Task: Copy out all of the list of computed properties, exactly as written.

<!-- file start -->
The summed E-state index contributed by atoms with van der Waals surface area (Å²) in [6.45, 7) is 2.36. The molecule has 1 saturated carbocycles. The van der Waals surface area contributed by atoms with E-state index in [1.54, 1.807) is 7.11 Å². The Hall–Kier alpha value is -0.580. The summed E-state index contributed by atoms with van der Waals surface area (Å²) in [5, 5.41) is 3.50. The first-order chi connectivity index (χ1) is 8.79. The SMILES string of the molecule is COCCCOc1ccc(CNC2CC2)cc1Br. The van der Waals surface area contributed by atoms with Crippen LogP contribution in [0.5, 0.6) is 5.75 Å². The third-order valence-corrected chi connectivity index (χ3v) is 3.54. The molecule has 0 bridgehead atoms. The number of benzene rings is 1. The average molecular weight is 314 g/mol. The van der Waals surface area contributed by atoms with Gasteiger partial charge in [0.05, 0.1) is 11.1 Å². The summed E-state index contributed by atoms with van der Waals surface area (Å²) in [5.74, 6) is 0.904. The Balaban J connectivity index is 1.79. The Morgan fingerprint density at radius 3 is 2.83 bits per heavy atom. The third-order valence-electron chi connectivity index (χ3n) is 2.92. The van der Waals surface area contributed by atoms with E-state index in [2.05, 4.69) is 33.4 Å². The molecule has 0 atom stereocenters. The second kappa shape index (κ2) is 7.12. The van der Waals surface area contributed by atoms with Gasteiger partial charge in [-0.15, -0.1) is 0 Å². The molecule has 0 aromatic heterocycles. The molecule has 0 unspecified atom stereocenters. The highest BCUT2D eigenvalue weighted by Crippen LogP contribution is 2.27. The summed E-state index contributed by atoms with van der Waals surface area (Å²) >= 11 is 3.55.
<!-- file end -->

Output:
The summed E-state index contributed by atoms with van der Waals surface area (Å²) in [6.45, 7) is 2.36. The molecule has 1 saturated carbocycles. The van der Waals surface area contributed by atoms with E-state index in [1.54, 1.807) is 7.11 Å². The Hall–Kier alpha value is -0.580. The summed E-state index contributed by atoms with van der Waals surface area (Å²) in [5, 5.41) is 3.50. The first-order chi connectivity index (χ1) is 8.79. The SMILES string of the molecule is COCCCOc1ccc(CNC2CC2)cc1Br. The van der Waals surface area contributed by atoms with Crippen LogP contribution in [0.5, 0.6) is 5.75 Å². The third-order valence-corrected chi connectivity index (χ3v) is 3.54. The molecule has 0 bridgehead atoms. The number of benzene rings is 1. The average molecular weight is 314 g/mol. The van der Waals surface area contributed by atoms with Gasteiger partial charge in [0.05, 0.1) is 11.1 Å². The summed E-state index contributed by atoms with van der Waals surface area (Å²) in [5.74, 6) is 0.904. The Balaban J connectivity index is 1.79. The Morgan fingerprint density at radius 3 is 2.83 bits per heavy atom. The third-order valence-electron chi connectivity index (χ3n) is 2.92. The van der Waals surface area contributed by atoms with E-state index in [2.05, 4.69) is 33.4 Å². The molecule has 0 atom stereocenters. The second kappa shape index (κ2) is 7.12. The van der Waals surface area contributed by atoms with Gasteiger partial charge in [-0.15, -0.1) is 0 Å². The molecule has 0 aromatic heterocycles. The molecule has 0 unspecified atom stereocenters. The highest BCUT2D eigenvalue weighted by Crippen LogP contribution is 2.27. The summed E-state index contributed by atoms with van der Waals surface area (Å²) >= 11 is 3.55.